Switzerland and EU should establish funds to compensate for child slavery

Switzerland and EU should establish funds to compensate for child slavery
A child working in a cocoa farm - (Daniel Rosenthal)

London – Switzerland and the European Union should provide financial compensation for child slavery, which many Swiss and European companies have engaged in and continue to exploit through supply chains to maximize financial profits at the expense of the vulnerable; ImpACT International for Human Rights Policies said in a statement.

The London-based think tank applauds Nestlé’s announcement that it would pay farmers to keep children out of cocoa fields, which would strengthen efforts to reduce child labour in the $100 billion-a-year chocolate industry.

The decision is a significant step that will require other global companies to follow suit and implement effective measures to reduce child labour in the chocolate industry and elsewhere.

While global consumption of chocolate products is increasing, well-known chocolate companies import cocoa fruits from farms in Ivory Coast and Ghana, where children aged five to 14 are employed.

Simultaneously, ImpACT urged Nestlé to also consider compensating survivors of past wrongs where tens of thousands of people had to endure exploitation on farms and fields when they were children.

Around 1.5 million children are estimated to work in the cocoa fields in the Ivory Coast and neighbouring Ghana, which produce 60% of the world’s cocoa supply.

Nestlé’s decision comes as the European Union drafts legislation that will require major global corporations, by 2024, to prove that no child labour is used in the production of all cocoa beans.

Faced with these laws and rising public awareness about where food comes from, Nestlé, Mars, the Mondel─ôz International-owned Cadbury, and other chocolate companies have entered a competition and announced billions of dollars in investments to rid their production of child labour, according to The Times newspaper.

Nestlé decided to start directly paying farmers to keep children out of their fields; the company made $90 billion (approx. 74.5 billion GBP) in sales last year.

According to the British newspaper, Nestlé pays farmers $500 (approx. 414 GBP) per year if they send their children to school and implement other sustainable practices that could double their income. The company stated that the first batch of products from this project, a set of Kit Kat wafer bars, would be released next year.

Cocoa farmers in the Ivory Coast earn an estimated $0.78 (0.65 GBP) per day, while those in Ghana earn about $1 (0.83 GBP), both well below the World Bank’s extreme poverty line of $2.15 (1.78 GBP) per day.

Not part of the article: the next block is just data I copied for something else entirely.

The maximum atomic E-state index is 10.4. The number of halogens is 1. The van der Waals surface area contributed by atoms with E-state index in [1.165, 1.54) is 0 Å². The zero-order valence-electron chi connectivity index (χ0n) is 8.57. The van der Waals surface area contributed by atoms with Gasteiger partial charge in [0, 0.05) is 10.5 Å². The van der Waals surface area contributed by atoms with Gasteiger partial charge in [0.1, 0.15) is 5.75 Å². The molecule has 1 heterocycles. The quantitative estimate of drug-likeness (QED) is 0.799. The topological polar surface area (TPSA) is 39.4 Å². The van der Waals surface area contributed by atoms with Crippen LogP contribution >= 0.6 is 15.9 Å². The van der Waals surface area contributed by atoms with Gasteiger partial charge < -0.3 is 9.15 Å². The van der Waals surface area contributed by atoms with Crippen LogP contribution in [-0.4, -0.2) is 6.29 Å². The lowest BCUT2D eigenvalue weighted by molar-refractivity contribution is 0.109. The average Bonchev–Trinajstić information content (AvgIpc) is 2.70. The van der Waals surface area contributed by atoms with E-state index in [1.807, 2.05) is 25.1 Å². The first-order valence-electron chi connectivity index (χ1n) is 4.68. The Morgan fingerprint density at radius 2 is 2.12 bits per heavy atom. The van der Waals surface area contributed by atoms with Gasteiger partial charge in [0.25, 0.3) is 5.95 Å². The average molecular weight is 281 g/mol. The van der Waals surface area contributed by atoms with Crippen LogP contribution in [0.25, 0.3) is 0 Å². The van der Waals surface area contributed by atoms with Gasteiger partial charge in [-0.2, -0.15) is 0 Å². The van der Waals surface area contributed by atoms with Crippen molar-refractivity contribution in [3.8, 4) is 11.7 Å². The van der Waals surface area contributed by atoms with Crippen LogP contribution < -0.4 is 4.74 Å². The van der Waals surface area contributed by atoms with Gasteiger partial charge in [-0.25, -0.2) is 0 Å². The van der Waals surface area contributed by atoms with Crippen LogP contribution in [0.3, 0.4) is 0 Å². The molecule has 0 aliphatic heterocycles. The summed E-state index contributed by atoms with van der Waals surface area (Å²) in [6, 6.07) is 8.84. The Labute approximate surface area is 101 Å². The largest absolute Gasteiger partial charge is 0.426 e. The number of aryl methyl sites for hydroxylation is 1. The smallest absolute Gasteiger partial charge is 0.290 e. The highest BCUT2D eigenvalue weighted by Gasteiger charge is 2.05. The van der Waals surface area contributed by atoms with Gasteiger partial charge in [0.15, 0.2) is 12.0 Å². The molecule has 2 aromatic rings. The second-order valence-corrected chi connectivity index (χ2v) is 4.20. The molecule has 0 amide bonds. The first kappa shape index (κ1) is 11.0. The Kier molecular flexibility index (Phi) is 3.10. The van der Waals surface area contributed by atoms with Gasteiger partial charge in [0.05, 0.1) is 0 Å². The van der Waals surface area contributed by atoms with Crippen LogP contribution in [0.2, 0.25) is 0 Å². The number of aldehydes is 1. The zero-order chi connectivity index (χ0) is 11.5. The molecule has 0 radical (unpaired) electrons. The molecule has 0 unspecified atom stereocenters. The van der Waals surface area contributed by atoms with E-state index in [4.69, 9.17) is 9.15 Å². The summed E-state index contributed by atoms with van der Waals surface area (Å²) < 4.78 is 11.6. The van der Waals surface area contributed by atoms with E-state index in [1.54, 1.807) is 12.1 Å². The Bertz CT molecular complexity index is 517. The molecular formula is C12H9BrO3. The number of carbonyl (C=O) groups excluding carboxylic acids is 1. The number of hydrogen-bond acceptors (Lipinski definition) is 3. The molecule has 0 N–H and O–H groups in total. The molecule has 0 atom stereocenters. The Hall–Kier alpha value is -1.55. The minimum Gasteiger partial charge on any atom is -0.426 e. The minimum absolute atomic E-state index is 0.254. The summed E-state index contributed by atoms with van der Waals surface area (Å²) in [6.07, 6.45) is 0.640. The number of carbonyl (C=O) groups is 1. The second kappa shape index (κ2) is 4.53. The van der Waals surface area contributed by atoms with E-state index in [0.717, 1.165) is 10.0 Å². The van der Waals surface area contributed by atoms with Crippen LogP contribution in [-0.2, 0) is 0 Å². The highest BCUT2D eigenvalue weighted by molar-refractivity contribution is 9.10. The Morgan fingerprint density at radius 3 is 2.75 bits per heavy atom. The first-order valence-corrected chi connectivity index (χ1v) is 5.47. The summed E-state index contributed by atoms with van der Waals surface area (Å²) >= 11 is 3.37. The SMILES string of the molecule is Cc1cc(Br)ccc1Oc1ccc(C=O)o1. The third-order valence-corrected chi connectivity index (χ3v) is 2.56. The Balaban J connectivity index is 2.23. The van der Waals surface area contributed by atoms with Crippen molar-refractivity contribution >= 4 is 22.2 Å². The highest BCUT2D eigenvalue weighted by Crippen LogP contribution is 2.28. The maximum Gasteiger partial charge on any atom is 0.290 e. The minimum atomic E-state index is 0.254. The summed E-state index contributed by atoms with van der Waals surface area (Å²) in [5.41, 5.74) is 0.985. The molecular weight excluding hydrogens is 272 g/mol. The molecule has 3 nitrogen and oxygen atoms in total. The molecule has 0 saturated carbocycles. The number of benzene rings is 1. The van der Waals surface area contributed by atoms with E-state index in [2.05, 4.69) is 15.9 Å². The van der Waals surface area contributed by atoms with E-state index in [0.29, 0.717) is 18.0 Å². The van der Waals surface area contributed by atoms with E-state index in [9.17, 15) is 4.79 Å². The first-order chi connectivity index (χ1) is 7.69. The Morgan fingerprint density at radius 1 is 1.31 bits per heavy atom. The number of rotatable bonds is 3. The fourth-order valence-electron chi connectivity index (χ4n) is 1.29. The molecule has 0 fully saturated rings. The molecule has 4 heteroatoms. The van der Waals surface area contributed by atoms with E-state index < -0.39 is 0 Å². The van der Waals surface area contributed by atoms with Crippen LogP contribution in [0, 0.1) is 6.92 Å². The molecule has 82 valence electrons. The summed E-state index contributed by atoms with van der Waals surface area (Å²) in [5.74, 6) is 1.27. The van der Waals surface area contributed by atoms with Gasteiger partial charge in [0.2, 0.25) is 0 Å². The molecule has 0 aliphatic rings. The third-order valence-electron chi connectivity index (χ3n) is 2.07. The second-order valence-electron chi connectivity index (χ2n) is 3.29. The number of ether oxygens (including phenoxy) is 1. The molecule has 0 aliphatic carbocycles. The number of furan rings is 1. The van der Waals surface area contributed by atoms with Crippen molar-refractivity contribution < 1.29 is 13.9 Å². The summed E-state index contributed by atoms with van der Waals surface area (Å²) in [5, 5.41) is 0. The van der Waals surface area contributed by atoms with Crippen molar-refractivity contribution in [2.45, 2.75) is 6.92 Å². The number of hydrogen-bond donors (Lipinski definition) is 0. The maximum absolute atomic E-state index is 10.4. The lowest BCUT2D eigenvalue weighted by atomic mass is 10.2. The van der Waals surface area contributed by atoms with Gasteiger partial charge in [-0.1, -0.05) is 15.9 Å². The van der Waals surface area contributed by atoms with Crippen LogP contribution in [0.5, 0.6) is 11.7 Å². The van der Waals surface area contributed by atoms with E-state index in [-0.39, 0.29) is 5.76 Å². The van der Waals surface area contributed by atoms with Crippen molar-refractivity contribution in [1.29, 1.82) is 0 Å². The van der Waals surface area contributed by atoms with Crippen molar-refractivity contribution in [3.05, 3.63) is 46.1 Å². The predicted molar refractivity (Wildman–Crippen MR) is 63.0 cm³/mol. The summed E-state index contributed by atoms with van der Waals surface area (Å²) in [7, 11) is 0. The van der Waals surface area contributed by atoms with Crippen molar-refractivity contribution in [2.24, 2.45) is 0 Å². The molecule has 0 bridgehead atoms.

Nestlé’s project aims to provide farmers with funds to help them expand their cocoa production and other businesses. The company also funded the establishment of community banks run by farmers’ wives, allowing them to take out loans to invest in beauty salons, selling fruit, and other businesses, and then repay them with the profits earned.

ImpACT emphasized the importance of enacting stricter laws in response to major global companies’ scrutiny, or lack thereof, of some supply chains requiring low-skilled labour and several tasks better suited to children than adults.

Actual progress toward the abolition of child labour necessitates a combination of demanding decent work conditions, social protection systems for children, and the expansion of basic services for the most vulnerable groups in poor countries, including support for education provision for all children.

A previous ImpACT study revealed the involvement of well-known chocolate companies such as Nestlé, Hershey’s, and Mars in the sale of products involving forced labour of children in West African region is akin to slavery.

While global consumption of chocolate products is increasing, well-known chocolate companies import cocoa fruits from farms in Ivory Coast and Ghana, where children aged five to 14 are employed. These children are, in many cases, forced to work hard for periods of up to 80 to 100 hours per week, in hazardous working conditions that jeopardize their safety.

The ImpACT study revealed that thousands of children are smuggled from neighbouring African countries into the Ivory Coast to work in agriculture. Approximately two-thirds of children who live in cocoa-growing areas work in cocoa production for long hours under unfair working conditions, receiving insufficient food and being subjected to physical violence or threats, especially if they attempt to flee.

Furthermore, the study discovered that a large number of children on West African farms work for free, with the number of unpaid children estimated to be twice as large as those who are paid for their work on cocoa farms.

Difficult economic conditions in both Ivory Coast and Ghana force families to send their children to work on cocoa farms rather than educate them, in order to provide a limited financial income to cover their parent’s basic needs. Moreover, farm owners prefer to employ children due to their lower wage levels compared to adults.

According to the study, the companies that used child labour took no real measures or steps to address child labour issues related to cocoa production.

Initially, the most well-known brands shrugged off their responsibility for working conditions on cocoa farms, claiming that they were unaware of the issues and that the cocoa supply chain was too complicated to guarantee working conditions on every farm.

Chocolate production companies that rely on cocoa fruits imported from Ivory Coast and Ghana must follow cocoa import guidelines, ensure that the farms with which they work are free of child labour, and end child employment and exploitation in West Africa and beyond.


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